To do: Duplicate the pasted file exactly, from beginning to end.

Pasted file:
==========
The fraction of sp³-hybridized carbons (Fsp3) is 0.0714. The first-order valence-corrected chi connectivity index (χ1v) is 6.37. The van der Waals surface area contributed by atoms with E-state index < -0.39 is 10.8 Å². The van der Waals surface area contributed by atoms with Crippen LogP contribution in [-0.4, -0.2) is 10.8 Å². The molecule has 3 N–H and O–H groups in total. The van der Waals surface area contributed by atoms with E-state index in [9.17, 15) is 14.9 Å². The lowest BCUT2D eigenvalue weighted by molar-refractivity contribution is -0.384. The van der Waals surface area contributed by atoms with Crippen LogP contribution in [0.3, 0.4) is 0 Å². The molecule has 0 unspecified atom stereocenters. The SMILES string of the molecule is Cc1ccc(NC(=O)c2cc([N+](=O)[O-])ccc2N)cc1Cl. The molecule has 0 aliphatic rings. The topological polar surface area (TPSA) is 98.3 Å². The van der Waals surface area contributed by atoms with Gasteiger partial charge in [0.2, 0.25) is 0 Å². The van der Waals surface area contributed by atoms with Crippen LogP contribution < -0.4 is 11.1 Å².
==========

The fraction of sp³-hybridized carbons (Fsp3) is 0.0714. The first-order valence-corrected chi connectivity index (χ1v) is 6.37. The van der Waals surface area contributed by atoms with E-state index < -0.39 is 10.8 Å². The van der Waals surface area contributed by atoms with Crippen LogP contribution in [-0.4, -0.2) is 10.8 Å². The molecule has 3 N–H and O–H groups in total. The van der Waals surface area contributed by atoms with E-state index in [9.17, 15) is 14.9 Å². The lowest BCUT2D eigenvalue weighted by molar-refractivity contribution is -0.384. The van der Waals surface area contributed by atoms with Crippen LogP contribution in [0.3, 0.4) is 0 Å². The molecule has 0 unspecified atom stereocenters. The SMILES string of the molecule is Cc1ccc(NC(=O)c2cc([N+](=O)[O-])ccc2N)cc1Cl. The molecule has 0 aliphatic rings. The topological polar surface area (TPSA) is 98.3 Å². The van der Waals surface area contributed by atoms with Gasteiger partial charge in [0.2, 0.25) is 0 Å². The van der Waals surface area contributed by atoms with Crippen LogP contribution < -0.4 is 11.1 Å².